Soft tissues, composed of tendons, ligaments and muscles, exert forces on the joint, enabling its movement. Proper balance of the soft tissues is critical for a joint implant to function correctly. If soft tissues are too tight, the joint cannot regain its full range of motion; if too loose, the joint may become unstable; if loaded excessively on one area, and implant will fail prematurely. The importance of obtaining soft-tissue and ligament balance and appropriate bony alignment of the knee are high priorities for all knee replacement specialists each and every time the procedure is performed.
Unfortunately with current instrumentation, even the most experienced surgeon can find this balancing process quite challenging at times. Until recently, determining the degree of joint balance intraoperatively has been the subjective assessment and skill of each surgeon, making critical soft tissue kinematic adjustments more of an art than an exact science. There has been no method with which to quantify the relative feel of the patient's joint when performing soft tissue releases….. UNTIL NOW!
Computer Assisted / Intelligent Orthopaedic Surgery
Fortunately, there is new and exciting technology that can help the surgeon in the operating room while he is making judgments on the alignment and balance of your knee. What is now being referred to as “Intelligent Orthopaedics” is a new field that harnesses the latest innovations in sensors, accelerometers, microelectronics and wireless communications with the goal of improving healthcare outcomes and reducing the costs of treating musculoskeletal disease.
OrthoSensorTM, the leader in “intelligent orthopedics”, has a computer integrated knee system, VerasenseTM, which is used to ensure proper soft tissue balance and limb alignment during total knee arthroplasty. This intelligent instrument replaces the standard plastic tibial tray spacer the surgeon uses to position an implant during total knee arthroplasty. It is used to quantify load and contact position of the femur on the tibia before final implants are selected and implanted permanently.
These highly sophisticated components contain micro sensors, accelerometers, microelectronics and communications technologies that provide surgeon with actionable data to make real time adjustments. The temporarily implanted device quantifies and wirelessly transmits key, real-time information to a graphic display, enabling surgeons to visualize and quantify joint balance, alignment and load throughout a full range of motion. Connected to a computer via wireless link, the sensors provide a quantitative assessment of intercompartmental loads, center of load and kinetic tracking during the trialing of the knee implants. With this evidence, surgeons can make informed adjustments to optimize implant placement and enhance both clinical outcomes and patient's satisfaction.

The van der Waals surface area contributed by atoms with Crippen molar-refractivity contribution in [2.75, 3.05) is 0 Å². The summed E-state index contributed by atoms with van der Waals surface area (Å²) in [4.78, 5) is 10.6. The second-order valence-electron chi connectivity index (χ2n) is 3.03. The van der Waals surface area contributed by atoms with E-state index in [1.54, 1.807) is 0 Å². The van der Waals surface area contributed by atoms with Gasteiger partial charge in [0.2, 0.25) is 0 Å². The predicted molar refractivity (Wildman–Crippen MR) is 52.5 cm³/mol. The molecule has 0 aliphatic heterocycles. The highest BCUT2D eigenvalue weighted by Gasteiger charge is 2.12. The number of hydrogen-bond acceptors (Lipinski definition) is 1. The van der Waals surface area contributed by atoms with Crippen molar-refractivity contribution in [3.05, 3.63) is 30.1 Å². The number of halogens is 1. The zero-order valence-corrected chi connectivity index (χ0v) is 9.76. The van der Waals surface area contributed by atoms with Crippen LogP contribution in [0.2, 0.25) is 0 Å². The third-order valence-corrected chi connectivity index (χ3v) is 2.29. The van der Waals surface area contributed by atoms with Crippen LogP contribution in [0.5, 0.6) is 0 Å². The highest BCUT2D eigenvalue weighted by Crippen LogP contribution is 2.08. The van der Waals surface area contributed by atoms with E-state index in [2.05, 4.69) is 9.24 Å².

Watch how the Verasense Tibial Implant
provides real time data to surgeon
The “Intelligent Orthopaedic” sensor, VerasenseTM, is relatively new to surgeons having first been released for use in 2009 by the surgeon developers. Since that time this high technology device has shown great promise and more surgeons are finding this style of ligament balancing more precise and reproducible than with more standard instrumentation. Early study results have shown knee function scores (used to measure before and after results) improved markedly. Not only did postoperative patient activity levels exceed that of preoperative levels, but patients became more active in a shorter amount of time following surgery then in traditional total knee arthroplasty without sensors . In addition, a more recent study of the VerasenseTM implant reveals that patients with balanced knees are 2.5 times more likely to achieve significant improvement in Knee Society Scores between pre- and post- operative intervals than are patients with unbalanced knees .
Stryker Triathlon® Total Knee Replacement
The “Get Around Knee™”
Knee Implants That Promote Easier Motion
Knee Implants Designed to Last Longer
Better Results in Knee Replacement
Let's take a look at how Stryker's Triathlon Knee with X3 technology compares to other knee implants when measuring revision rates in the National Joint Registry of England and Wales.
Men’s Knees vs. Women’s Knees--- Reality vs. Hype
When investigating knee replacement surgery a patient must be careful what they read and a word of caution is in order. There are many fine knee implants available to you and your surgeon. Typically your surgeon will choose an implant based on his extensive experience, scientific evidence and past patient outcomes. If there was one design of knee that worked far better in a woman or a man, most certainly all surgeons would use that implant. As it is, no such "Excalibur" implant exists but, there are many implants by several reputable manufacturers that will work very well for you.